Food inflation rose to 3.87 per cent from 3.11 per cent over this period.
India’s retail inflation surged to a three-month high of 5.03 per cent in February, as against 4.06 per cent in the previous month, as petrol and diesel prices rose sharply. This may lead to the demand for fuel tax cuts growing louder in the coming days. Food inflation rose to 3.87 per cent from 3.11 per cent over this period.
While the consumer price index-based fuel and light inflation rate stood at 3.53 per cent in the month compared to 3.82 per cent in January, the devil lies in detail. Within the category, petrol saw the inflation rate surging to 20.57 per cent in February compared to 12.53 per cent in January. Diesel, on the other hand, saw the rate of price rise climbing to 22.50 per cent from 12.79 per cent. Diesel inflation had an impact on other segments as well.
The overall fuel and light inflation rate came down due to other segments such as electricity, which saw its inflation rate coming down to 3.29 per cent in February from 3.60 per cent in January.
Sunil Kumar Sinha, principal economist at India Ratings, said the higher retail prices of fuel due to a combination of higher crude prices and elevated excise duties pushed transport and communication inflation to a four-month high of 11.4 per cent in February from 9.4 per cent in January.
There are chances of food items, which have about 47 per cent weighting in the consumer price index, facing the indirect impact of high diesel prices.
Govinda Rao, former director at the National Institute of Public Finance and Policy (NIPFP) and now chief economic adviser at Brickwork Ratings, said, “Going forward, the excess liquidity in the system, combined with the volatility in fuel prices, can pose an upward risk to inflation.”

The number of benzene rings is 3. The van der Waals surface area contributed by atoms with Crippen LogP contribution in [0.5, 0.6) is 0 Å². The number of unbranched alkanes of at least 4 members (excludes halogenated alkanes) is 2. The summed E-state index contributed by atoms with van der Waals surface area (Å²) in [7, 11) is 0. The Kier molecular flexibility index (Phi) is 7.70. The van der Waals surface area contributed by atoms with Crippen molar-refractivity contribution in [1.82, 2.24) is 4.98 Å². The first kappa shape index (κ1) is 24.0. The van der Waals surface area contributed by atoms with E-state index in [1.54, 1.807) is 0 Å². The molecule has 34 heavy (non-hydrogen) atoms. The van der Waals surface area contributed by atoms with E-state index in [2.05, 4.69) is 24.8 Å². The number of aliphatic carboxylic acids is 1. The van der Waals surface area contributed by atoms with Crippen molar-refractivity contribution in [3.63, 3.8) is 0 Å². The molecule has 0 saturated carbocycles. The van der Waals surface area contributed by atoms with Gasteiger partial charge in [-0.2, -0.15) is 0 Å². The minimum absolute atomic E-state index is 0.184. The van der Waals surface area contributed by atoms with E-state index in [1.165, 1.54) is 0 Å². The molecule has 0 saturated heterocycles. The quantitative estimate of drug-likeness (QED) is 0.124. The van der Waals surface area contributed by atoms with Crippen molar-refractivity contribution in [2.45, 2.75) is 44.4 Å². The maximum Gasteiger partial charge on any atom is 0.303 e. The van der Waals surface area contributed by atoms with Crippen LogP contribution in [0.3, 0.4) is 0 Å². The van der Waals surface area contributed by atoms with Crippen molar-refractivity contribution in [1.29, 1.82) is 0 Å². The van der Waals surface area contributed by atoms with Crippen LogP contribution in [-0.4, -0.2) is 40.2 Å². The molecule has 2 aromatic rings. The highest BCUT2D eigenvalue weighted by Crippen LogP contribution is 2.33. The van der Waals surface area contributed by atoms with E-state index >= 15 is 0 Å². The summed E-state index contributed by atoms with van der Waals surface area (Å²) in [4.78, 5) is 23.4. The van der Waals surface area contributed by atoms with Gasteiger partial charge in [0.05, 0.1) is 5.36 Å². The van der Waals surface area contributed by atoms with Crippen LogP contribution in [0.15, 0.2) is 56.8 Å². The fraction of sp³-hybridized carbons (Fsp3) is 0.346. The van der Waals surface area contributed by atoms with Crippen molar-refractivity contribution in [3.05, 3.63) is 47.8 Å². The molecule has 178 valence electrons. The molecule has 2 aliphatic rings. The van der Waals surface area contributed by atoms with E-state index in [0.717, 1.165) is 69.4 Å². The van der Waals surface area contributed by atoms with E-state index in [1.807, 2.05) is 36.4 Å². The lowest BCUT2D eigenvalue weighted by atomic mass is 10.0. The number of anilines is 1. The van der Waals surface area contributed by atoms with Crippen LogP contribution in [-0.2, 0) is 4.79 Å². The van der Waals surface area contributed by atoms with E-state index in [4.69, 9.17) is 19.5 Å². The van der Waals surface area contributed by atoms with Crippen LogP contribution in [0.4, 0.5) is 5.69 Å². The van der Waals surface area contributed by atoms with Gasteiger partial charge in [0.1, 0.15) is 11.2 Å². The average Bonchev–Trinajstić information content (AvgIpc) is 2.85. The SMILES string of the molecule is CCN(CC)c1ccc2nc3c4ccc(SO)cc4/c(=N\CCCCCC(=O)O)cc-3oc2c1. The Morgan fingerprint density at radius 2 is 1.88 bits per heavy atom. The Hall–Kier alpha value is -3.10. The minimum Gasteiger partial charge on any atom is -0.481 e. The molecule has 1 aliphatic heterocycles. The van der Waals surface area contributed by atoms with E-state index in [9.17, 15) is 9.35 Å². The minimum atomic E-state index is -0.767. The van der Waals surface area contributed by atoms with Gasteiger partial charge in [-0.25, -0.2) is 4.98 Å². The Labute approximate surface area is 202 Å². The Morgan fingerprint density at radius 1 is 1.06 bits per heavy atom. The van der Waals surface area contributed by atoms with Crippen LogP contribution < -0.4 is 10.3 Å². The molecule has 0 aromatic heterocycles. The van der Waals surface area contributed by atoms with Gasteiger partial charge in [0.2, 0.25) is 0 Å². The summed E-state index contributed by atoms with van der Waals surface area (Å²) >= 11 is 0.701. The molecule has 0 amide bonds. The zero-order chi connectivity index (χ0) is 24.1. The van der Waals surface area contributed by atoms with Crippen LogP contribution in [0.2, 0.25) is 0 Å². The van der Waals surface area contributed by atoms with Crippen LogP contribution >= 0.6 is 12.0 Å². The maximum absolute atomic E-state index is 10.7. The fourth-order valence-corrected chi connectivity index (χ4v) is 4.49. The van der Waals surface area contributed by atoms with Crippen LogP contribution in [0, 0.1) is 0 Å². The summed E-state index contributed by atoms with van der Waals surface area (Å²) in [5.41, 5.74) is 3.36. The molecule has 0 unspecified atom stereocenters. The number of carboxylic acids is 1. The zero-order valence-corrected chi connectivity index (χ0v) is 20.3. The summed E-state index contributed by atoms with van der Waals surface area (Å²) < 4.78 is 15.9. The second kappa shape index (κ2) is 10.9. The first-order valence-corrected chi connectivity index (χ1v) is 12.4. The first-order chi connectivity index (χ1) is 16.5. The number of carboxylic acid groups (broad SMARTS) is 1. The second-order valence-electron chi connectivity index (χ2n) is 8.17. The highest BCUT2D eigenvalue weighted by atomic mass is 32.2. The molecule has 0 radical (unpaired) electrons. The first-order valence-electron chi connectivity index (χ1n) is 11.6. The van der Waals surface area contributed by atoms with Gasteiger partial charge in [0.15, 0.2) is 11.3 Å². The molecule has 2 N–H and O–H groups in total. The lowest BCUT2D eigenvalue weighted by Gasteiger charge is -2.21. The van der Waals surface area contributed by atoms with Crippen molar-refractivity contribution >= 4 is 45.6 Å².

If one takes out food and fuel, what is left is core inflation, which is often taken as a key part of the overall rate of price rise. This inflation rate was up at a three-month high of 5.86 per cent.
Rao said, “In this situation, the MPC (monetary policy committee) is expected to continue the pause, though the RBI might take some measures to drain excess liquidity.”
The MPC is scheduled to meet in the first week of next month.
In its February review, the MPC had suggested that the Union and state governments reduce taxes on petroleum products to provide some relief to customers, who are paying record high prices for petrol and diesel.
“Pump prices of petrol and diesel have reached historic highs. An unwinding of taxes on petroleum products by both the Centre and states could ease the cost-push pressures,” the MPC had said.
Finance Minister Nirmala Sitharaman had said the issue of tax burden on petroleum products was something that the Centre and states had to discuss as both drew revenue from these items.
The Centre imposes both flat and ad valorem rates on fuel. For instance, there is a 2.5 per cent Customs duty on unbranded petrol. Along with this, on every litre, there is a Rs 14.90 countervailing duty, Rs 18 additional Customs duty, Rs 1.40 basic excise duty, Rs 11 special additional excise duty, and Rs 2.5 of newly imposed cess. However, there is no uniformity of taxes among states.
Inflation in the services sector too saw a rising pressure. For instance, the health inflation rate in February stood at a 17-month high of 6.3 per cent. “This is turning structural,” Sinha said.
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